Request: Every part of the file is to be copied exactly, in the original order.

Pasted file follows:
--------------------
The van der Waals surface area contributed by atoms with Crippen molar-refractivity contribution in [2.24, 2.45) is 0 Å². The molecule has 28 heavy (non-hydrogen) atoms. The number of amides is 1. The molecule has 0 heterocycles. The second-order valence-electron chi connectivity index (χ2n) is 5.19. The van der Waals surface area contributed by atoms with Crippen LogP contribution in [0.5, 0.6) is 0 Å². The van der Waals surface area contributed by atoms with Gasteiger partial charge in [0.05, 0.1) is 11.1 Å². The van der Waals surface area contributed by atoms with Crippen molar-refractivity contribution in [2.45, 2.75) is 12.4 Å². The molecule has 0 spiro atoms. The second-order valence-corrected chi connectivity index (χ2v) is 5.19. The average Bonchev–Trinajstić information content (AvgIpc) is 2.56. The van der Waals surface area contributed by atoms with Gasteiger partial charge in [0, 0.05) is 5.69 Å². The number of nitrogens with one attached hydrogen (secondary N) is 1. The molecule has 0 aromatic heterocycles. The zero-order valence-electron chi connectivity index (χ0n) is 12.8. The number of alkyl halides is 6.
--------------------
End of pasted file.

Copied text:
The van der Waals surface area contributed by atoms with Crippen molar-refractivity contribution in [2.24, 2.45) is 0 Å². The molecule has 28 heavy (non-hydrogen) atoms. The number of amides is 1. The molecule has 0 heterocycles. The second-order valence-electron chi connectivity index (χ2n) is 5.19. The van der Waals surface area contributed by atoms with Crippen LogP contribution in [0.5, 0.6) is 0 Å². The van der Waals surface area contributed by atoms with Gasteiger partial charge in [0.05, 0.1) is 11.1 Å². The van der Waals surface area contributed by atoms with Crippen molar-refractivity contribution in [2.45, 2.75) is 12.4 Å². The molecule has 0 spiro atoms. The second-order valence-corrected chi connectivity index (χ2v) is 5.19. The average Bonchev–Trinajstić information content (AvgIpc) is 2.56. The van der Waals surface area contributed by atoms with Gasteiger partial charge in [0, 0.05) is 5.69 Å². The number of nitrogens with one attached hydrogen (secondary N) is 1. The molecule has 0 aromatic heterocycles. The zero-order valence-electron chi connectivity index (χ0n) is 12.8. The number of alkyl halides is 6.